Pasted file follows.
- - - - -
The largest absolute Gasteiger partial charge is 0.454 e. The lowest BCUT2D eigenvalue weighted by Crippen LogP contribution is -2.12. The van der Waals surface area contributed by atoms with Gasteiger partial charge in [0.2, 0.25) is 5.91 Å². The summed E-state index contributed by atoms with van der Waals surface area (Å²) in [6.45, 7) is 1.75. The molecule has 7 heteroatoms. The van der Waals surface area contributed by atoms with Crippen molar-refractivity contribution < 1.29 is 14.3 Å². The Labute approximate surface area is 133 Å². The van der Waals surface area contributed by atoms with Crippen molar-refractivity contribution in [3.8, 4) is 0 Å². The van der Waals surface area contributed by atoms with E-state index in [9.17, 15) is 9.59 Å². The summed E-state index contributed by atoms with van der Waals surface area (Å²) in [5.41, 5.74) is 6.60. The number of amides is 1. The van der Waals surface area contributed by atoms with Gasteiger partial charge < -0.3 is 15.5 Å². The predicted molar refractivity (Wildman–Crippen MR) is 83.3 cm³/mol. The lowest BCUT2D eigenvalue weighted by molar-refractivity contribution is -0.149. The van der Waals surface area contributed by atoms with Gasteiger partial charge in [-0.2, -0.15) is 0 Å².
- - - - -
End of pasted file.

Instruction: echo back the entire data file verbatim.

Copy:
The largest absolute Gasteiger partial charge is 0.454 e. The lowest BCUT2D eigenvalue weighted by Crippen LogP contribution is -2.12. The van der Waals surface area contributed by atoms with Gasteiger partial charge in [0.2, 0.25) is 5.91 Å². The summed E-state index contributed by atoms with van der Waals surface area (Å²) in [6.45, 7) is 1.75. The molecule has 7 heteroatoms. The van der Waals surface area contributed by atoms with Crippen molar-refractivity contribution < 1.29 is 14.3 Å². The Labute approximate surface area is 133 Å². The van der Waals surface area contributed by atoms with Crippen molar-refractivity contribution in [3.8, 4) is 0 Å². The van der Waals surface area contributed by atoms with E-state index in [9.17, 15) is 9.59 Å². The summed E-state index contributed by atoms with van der Waals surface area (Å²) in [5.41, 5.74) is 6.60. The number of amides is 1. The van der Waals surface area contributed by atoms with Gasteiger partial charge < -0.3 is 15.5 Å². The predicted molar refractivity (Wildman–Crippen MR) is 83.3 cm³/mol. The lowest BCUT2D eigenvalue weighted by molar-refractivity contribution is -0.149. The van der Waals surface area contributed by atoms with Gasteiger partial charge in [-0.2, -0.15) is 0 Å².